Date: Thursday 23 February 2023
I will provide a brief introduction to the field of active hydrodynamics and its relevance for modern biological physics, particularly when considered in conjunction with the mechanics of flexable fluid membranes. I will pay particular attention to the role of chiral active stresses and nematic stresses and their role in developmental processes.
I will describe some recent work on formulating the mechanics of active fluid membranes in coordinate-free, geometric form, with particular focus on novel geometrically odd contributions to the stress. These generate tangential forces in response to gradients of mean curvature that are directed along contours of constant mean curvature and, as a result, necessarily induce tangential membrane flows. When the normal viscous force amplifies perturbations the membrane shape can become linearly unstable. I will then describe examples for membranes tubes and helicoids.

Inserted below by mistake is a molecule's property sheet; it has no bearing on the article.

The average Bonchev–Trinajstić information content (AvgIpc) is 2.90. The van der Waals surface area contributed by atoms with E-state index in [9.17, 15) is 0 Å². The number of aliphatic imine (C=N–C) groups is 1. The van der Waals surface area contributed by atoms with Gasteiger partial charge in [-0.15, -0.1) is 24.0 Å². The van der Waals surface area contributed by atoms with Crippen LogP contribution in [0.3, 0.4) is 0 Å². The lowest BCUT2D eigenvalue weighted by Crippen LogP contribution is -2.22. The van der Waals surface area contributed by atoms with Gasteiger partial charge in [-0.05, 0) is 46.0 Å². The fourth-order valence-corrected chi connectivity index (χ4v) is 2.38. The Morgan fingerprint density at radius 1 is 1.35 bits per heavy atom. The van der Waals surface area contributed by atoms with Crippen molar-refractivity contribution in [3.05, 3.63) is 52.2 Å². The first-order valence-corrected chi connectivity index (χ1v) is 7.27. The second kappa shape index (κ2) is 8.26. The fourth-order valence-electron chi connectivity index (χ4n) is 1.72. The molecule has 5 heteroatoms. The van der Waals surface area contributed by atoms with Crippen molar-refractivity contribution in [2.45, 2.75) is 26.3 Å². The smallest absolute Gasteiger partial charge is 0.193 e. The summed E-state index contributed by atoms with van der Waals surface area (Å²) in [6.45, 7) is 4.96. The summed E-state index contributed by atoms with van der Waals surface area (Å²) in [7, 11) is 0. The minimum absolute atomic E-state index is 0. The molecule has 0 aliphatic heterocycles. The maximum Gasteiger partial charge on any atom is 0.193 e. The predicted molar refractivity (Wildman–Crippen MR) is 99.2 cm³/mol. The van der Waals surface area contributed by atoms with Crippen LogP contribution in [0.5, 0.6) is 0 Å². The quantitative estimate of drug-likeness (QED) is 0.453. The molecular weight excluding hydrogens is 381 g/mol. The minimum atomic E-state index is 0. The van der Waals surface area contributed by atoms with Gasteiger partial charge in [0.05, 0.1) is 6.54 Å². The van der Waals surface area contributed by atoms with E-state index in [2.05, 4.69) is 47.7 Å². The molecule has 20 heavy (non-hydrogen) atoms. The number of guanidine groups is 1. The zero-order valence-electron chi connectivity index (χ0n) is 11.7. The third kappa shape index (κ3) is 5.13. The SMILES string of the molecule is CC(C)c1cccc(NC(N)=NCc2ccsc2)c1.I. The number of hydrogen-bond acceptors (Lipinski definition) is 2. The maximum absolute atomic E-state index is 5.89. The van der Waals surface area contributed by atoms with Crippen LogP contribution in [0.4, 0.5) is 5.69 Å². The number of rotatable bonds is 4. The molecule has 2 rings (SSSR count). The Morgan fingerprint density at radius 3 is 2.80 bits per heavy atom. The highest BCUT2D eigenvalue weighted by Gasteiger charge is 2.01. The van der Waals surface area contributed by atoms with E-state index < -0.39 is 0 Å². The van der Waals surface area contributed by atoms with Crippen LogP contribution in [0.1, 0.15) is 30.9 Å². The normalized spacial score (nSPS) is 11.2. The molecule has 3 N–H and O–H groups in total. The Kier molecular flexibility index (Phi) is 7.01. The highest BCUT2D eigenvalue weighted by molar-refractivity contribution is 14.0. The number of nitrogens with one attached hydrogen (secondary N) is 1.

Following this, I will discuss the phenomonology of active nematic fluid surfaces , focussing in particular on instabilities in nematic tubes and the role topological defects in the nematic texture play in the generation of protrusions (this is particularly relevant for the development of the organism Hydra, small freshwater organisms whose limb locations have been shown to be controlled by nematic topological defects).
Finally I will discuss open challenges and current areas of research.
Thursday 23 February 2023, 11 am
RC-4082 and online via Zoom (Link below; password: 177677)